Emirates Post (EmPost) runs an efficient postal system with red post collection boxes dotted throughout the cities and towns. Mail is usually collected morning and evening. Express postal facilities are also available at post offices, which are open Sunday to Thursday. Note that telephone, fax and poste restante facilities are not available at UAE post offices.
Lightweight summer clothing is ideal with a wrap, sweater or jacket for cooler winter nights and air-conditioned premises. Although the dress code in the UAE is generally casual, guests in the larger hotels do tend to dress more formally in the evening. Since you are visiting a Muslim country, bikinis, swimsuits, shorts and revealing tops should be confined to beach resorts. Women are usually advised not to wear short skirts and to keep their shoulders covered. Note that in Sharjah women are prohibited from wearing swimsuits on public beaches.
Health and Hygiene
As with all travel, health insurance for your trip to the UAE is a must to cover all eventualities. However, a successful government immunisation programme, the provision of adequate clean water and high standards of cleanliness and food hygiene in hotels and restaurants virtually guarantees you an illness-free visit. No special immunisations are required. Nevertheless, it would be wise to check beforehand if you are travelling from a health-risk area.
There are very few mosquitoes in the towns and cities and, since it is not considered to be a risk, malaria tablets are not prescribed for travel to the UAE. It is likely, however, that mosquitoes will find you if you are camping near the mountains or exploring wadis or date groves in the evening, so cover up and use a suitable insect repellent as it is always safer to avoid being bitten.
Drinking water is usually produced by desalination so it is normally safe to drink, nevertheless you may prefer the taste of bottled water. In any case it is advisable to drink plenty of water in the heat so carry a bottle with you at all times.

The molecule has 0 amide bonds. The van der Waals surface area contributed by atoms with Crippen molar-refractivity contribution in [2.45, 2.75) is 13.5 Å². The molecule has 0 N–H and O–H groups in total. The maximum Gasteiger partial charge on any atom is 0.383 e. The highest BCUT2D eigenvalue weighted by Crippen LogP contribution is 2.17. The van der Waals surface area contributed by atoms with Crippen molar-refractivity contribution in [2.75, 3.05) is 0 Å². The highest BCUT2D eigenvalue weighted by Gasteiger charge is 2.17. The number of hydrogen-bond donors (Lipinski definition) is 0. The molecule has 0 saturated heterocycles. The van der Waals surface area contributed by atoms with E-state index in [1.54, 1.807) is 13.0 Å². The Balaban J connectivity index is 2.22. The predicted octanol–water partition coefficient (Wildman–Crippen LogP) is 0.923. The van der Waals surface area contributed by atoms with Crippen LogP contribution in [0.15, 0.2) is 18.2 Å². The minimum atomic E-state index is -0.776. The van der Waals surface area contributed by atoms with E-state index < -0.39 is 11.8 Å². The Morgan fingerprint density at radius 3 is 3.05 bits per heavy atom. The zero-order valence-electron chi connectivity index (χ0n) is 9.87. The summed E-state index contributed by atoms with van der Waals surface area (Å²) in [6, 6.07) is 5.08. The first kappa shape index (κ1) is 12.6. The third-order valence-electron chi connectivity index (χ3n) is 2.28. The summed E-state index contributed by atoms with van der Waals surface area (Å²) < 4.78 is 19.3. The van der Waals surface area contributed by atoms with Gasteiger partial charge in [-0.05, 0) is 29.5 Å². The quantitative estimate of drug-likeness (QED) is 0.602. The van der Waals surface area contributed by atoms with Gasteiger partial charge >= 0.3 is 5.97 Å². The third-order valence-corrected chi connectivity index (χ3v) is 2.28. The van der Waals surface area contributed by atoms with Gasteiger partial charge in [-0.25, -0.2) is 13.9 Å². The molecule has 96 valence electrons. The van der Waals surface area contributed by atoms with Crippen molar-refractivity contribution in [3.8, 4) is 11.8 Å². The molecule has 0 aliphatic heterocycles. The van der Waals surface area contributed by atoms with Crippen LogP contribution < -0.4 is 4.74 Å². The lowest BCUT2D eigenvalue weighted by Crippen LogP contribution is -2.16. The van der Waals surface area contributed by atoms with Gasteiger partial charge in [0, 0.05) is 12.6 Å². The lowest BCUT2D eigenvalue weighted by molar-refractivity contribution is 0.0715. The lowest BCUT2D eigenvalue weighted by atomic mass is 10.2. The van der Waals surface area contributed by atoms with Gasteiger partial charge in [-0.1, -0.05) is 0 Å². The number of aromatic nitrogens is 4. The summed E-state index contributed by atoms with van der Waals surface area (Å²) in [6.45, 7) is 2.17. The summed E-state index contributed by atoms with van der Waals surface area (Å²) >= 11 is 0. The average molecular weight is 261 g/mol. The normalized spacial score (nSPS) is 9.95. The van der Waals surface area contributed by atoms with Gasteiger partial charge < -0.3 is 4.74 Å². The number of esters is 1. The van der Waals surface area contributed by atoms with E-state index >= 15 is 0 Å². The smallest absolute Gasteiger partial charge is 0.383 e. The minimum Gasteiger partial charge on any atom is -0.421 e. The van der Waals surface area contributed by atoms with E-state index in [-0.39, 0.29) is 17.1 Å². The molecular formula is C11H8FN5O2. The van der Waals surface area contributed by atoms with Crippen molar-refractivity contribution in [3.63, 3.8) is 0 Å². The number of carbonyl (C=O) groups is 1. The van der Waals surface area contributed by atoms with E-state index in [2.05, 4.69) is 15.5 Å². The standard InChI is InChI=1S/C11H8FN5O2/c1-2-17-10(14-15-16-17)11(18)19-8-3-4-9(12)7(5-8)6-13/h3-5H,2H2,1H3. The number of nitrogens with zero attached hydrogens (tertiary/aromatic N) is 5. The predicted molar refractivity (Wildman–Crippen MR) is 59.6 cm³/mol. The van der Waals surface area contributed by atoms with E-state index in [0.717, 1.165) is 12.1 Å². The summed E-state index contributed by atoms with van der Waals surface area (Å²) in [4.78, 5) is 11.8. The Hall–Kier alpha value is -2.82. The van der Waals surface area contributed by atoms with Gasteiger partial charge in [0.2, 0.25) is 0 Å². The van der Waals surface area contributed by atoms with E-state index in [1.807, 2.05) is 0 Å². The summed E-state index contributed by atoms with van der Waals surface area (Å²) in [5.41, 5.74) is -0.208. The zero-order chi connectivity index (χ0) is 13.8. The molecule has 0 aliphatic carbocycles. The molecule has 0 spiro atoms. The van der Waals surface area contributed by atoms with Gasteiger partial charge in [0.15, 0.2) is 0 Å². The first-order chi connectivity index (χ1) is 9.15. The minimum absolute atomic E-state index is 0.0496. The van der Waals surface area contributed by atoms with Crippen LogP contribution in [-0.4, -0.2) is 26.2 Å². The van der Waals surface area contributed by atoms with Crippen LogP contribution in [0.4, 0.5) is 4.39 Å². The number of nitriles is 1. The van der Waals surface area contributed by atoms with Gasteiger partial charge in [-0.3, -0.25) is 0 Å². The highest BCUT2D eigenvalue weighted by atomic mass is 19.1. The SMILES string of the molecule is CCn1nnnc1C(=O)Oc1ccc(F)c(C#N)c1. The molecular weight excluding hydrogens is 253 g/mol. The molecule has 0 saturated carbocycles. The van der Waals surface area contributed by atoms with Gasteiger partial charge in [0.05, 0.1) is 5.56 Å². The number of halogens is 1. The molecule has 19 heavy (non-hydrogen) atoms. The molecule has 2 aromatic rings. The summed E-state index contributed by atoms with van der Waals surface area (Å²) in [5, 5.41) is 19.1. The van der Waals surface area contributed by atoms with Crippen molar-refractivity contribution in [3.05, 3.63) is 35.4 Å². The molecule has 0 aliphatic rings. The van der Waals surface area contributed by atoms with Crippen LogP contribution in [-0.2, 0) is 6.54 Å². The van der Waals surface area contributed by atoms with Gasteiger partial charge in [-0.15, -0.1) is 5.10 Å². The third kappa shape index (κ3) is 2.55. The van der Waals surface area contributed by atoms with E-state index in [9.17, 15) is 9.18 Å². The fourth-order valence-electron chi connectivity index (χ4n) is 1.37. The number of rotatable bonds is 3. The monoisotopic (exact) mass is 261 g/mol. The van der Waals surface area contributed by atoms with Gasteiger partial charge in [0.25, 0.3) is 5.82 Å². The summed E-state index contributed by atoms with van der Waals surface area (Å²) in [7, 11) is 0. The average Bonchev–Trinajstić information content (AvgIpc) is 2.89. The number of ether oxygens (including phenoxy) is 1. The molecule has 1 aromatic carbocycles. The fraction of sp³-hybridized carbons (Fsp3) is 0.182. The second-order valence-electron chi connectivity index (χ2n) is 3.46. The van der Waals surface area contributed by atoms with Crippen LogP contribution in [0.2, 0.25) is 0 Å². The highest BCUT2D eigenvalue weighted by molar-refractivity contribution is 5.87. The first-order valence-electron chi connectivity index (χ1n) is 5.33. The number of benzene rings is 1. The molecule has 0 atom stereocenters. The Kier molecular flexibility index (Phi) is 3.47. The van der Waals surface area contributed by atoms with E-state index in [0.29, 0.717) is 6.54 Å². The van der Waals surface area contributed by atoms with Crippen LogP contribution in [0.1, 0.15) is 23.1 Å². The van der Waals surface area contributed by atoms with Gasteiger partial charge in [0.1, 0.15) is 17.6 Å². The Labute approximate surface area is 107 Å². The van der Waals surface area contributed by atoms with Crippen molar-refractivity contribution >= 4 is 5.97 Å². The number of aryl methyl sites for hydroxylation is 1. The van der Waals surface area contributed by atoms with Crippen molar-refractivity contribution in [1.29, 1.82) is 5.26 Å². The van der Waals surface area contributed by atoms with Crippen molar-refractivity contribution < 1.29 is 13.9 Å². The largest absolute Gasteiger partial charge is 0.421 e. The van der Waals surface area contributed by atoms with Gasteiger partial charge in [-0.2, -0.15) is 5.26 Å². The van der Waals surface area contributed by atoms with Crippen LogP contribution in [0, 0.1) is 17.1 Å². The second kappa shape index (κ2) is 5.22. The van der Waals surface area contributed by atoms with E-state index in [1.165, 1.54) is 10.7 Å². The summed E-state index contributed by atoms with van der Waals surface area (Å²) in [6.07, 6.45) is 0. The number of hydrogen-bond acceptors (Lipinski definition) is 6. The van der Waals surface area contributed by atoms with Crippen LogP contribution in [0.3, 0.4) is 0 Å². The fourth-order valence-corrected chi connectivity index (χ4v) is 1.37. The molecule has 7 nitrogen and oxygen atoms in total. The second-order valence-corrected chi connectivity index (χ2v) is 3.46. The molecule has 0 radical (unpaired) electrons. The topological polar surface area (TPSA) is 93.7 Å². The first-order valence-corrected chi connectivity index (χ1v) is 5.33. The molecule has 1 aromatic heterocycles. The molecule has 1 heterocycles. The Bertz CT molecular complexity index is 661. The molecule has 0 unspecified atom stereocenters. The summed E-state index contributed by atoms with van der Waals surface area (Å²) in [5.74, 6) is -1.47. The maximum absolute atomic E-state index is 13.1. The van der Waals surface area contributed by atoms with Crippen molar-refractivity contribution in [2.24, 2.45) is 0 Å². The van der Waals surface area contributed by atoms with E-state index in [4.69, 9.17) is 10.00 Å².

Shopping hours are from 9.00 a.m.–1 p.m. and 4.00 – 9.00 p.m. However, most shops, particularly in Dubai and Abu Dhabi stay open all day and many in tourist areas close later. Shopping malls open from 8 a.m to 10 p.m – frequently 12 p.m. Some supermarkets are open for 24 hours. Although shops and shopping malls are fully air conditioned, the cool of the evening is a favourite time for shopping. Shopping malls and most shops are open on Friday, the Islamic day of rest. But they all close for Juma (Friday) prayers from 11.30 a.m. to 1.30 p.m.
Government offices open at 7.30 a.m. and officially close at 2.30 p.m. but you would be wise to visit early in the morning. Private offices tend to keep longer hours, coming back to work in the evening after an extended mid-day break. Many private businesses open from 8 a.m. to 5 p.m. All government offices close for the weekend on Friday and Saturday. Many private companies also recognise this two-day weekend. Some offices outside the public sector close only on Friday.
Since Muslim festivals are timed according to local sightings of phases of the moon, the dates for Islamic religious holidays are approximate and the precise dates are not announced until a day or so before they occur. If a public holiday falls on a weekend, the holiday is usually taken at the beginning of the next working week.
A three-day mourning period is usually announced when a member of the ruling families or a government minister or the head of a neighbouring state dies. Government offices and some private companies will close for the period.